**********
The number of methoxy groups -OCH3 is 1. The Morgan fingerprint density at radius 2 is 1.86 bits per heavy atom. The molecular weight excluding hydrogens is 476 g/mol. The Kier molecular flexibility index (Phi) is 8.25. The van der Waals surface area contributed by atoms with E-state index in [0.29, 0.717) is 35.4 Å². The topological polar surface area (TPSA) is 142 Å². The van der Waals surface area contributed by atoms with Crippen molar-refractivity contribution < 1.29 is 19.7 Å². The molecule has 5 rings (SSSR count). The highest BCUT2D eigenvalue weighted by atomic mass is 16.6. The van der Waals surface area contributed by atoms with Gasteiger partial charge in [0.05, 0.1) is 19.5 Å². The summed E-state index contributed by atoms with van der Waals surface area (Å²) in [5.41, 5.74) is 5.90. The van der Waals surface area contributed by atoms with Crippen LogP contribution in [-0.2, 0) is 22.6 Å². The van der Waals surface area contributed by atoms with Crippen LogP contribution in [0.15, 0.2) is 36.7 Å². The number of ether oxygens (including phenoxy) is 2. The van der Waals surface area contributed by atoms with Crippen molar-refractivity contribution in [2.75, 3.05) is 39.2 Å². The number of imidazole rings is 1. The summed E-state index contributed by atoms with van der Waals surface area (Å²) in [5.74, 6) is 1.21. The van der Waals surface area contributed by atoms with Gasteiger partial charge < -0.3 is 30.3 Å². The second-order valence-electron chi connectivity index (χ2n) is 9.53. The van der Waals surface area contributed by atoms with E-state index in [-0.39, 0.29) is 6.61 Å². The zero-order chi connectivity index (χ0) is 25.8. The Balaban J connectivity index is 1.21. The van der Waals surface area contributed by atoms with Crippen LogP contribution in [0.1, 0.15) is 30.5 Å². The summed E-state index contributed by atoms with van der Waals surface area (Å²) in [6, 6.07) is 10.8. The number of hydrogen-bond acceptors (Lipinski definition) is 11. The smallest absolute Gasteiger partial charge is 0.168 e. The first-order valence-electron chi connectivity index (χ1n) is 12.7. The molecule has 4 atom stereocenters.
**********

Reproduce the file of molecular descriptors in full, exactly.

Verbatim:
The number of methoxy groups -OCH3 is 1. The Morgan fingerprint density at radius 2 is 1.86 bits per heavy atom. The molecular weight excluding hydrogens is 476 g/mol. The Kier molecular flexibility index (Phi) is 8.25. The van der Waals surface area contributed by atoms with E-state index in [0.29, 0.717) is 35.4 Å². The topological polar surface area (TPSA) is 142 Å². The van der Waals surface area contributed by atoms with Crippen molar-refractivity contribution < 1.29 is 19.7 Å². The molecule has 5 rings (SSSR count). The highest BCUT2D eigenvalue weighted by atomic mass is 16.6. The van der Waals surface area contributed by atoms with Gasteiger partial charge in [0.05, 0.1) is 19.5 Å². The summed E-state index contributed by atoms with van der Waals surface area (Å²) in [5.41, 5.74) is 5.90. The van der Waals surface area contributed by atoms with Crippen LogP contribution in [-0.2, 0) is 22.6 Å². The van der Waals surface area contributed by atoms with Crippen LogP contribution in [0.15, 0.2) is 36.7 Å². The number of ether oxygens (including phenoxy) is 2. The van der Waals surface area contributed by atoms with Crippen molar-refractivity contribution in [2.75, 3.05) is 39.2 Å². The number of imidazole rings is 1. The summed E-state index contributed by atoms with van der Waals surface area (Å²) in [5.74, 6) is 1.21. The van der Waals surface area contributed by atoms with Gasteiger partial charge < -0.3 is 30.3 Å². The second-order valence-electron chi connectivity index (χ2n) is 9.53. The van der Waals surface area contributed by atoms with E-state index in [-0.39, 0.29) is 6.61 Å². The zero-order chi connectivity index (χ0) is 25.8. The Balaban J connectivity index is 1.21. The van der Waals surface area contributed by atoms with Crippen LogP contribution in [0.1, 0.15) is 30.5 Å². The summed E-state index contributed by atoms with van der Waals surface area (Å²) in [6, 6.07) is 10.8. The number of hydrogen-bond acceptors (Lipinski definition) is 11. The smallest absolute Gasteiger partial charge is 0.168 e. The first-order valence-electron chi connectivity index (χ1n) is 12.7. The molecule has 4 atom stereocenters.